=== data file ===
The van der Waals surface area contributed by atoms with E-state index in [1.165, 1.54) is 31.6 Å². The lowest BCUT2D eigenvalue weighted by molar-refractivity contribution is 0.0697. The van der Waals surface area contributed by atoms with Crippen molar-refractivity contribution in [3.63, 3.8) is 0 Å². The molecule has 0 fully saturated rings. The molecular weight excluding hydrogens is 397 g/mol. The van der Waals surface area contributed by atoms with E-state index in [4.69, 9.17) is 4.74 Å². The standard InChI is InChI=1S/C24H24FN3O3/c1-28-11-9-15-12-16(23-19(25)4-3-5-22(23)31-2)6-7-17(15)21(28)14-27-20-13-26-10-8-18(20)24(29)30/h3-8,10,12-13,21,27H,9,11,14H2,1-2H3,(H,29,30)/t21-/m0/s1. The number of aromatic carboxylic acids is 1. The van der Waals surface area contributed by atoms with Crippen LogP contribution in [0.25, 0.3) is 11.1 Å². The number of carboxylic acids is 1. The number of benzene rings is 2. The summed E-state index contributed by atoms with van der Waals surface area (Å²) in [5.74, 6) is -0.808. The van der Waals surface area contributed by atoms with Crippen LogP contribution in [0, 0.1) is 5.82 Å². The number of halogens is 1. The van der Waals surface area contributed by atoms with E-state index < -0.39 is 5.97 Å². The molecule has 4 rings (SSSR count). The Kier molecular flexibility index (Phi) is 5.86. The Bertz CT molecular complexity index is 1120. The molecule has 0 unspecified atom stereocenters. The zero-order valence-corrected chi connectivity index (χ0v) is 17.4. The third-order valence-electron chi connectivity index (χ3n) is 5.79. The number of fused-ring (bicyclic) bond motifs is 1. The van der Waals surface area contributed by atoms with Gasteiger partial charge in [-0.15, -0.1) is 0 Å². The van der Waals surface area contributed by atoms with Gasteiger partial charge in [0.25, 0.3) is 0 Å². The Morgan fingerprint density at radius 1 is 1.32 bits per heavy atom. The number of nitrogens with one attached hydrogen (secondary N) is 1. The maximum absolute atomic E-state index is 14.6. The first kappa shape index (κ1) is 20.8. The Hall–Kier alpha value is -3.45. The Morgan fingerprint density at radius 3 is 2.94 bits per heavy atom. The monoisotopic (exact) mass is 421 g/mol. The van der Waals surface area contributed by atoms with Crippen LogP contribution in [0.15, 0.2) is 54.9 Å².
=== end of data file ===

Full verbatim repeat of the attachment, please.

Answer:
The van der Waals surface area contributed by atoms with E-state index in [1.165, 1.54) is 31.6 Å². The lowest BCUT2D eigenvalue weighted by molar-refractivity contribution is 0.0697. The van der Waals surface area contributed by atoms with Crippen molar-refractivity contribution in [3.63, 3.8) is 0 Å². The molecule has 0 fully saturated rings. The molecular weight excluding hydrogens is 397 g/mol. The van der Waals surface area contributed by atoms with E-state index in [4.69, 9.17) is 4.74 Å². The standard InChI is InChI=1S/C24H24FN3O3/c1-28-11-9-15-12-16(23-19(25)4-3-5-22(23)31-2)6-7-17(15)21(28)14-27-20-13-26-10-8-18(20)24(29)30/h3-8,10,12-13,21,27H,9,11,14H2,1-2H3,(H,29,30)/t21-/m0/s1. The number of aromatic carboxylic acids is 1. The van der Waals surface area contributed by atoms with Crippen LogP contribution in [0.25, 0.3) is 11.1 Å². The number of carboxylic acids is 1. The number of benzene rings is 2. The summed E-state index contributed by atoms with van der Waals surface area (Å²) in [5.74, 6) is -0.808. The van der Waals surface area contributed by atoms with Crippen LogP contribution in [0, 0.1) is 5.82 Å². The number of halogens is 1. The van der Waals surface area contributed by atoms with E-state index < -0.39 is 5.97 Å². The molecule has 4 rings (SSSR count). The Kier molecular flexibility index (Phi) is 5.86. The Bertz CT molecular complexity index is 1120. The molecule has 0 unspecified atom stereocenters. The zero-order valence-corrected chi connectivity index (χ0v) is 17.4. The third-order valence-electron chi connectivity index (χ3n) is 5.79. The number of fused-ring (bicyclic) bond motifs is 1. The van der Waals surface area contributed by atoms with Gasteiger partial charge in [-0.15, -0.1) is 0 Å². The van der Waals surface area contributed by atoms with Gasteiger partial charge in [0.25, 0.3) is 0 Å². The Morgan fingerprint density at radius 1 is 1.32 bits per heavy atom. The number of nitrogens with one attached hydrogen (secondary N) is 1. The maximum absolute atomic E-state index is 14.6. The first kappa shape index (κ1) is 20.8. The Hall–Kier alpha value is -3.45. The Morgan fingerprint density at radius 3 is 2.94 bits per heavy atom. The monoisotopic (exact) mass is 421 g/mol. The van der Waals surface area contributed by atoms with Crippen LogP contribution in [0.15, 0.2) is 54.9 Å².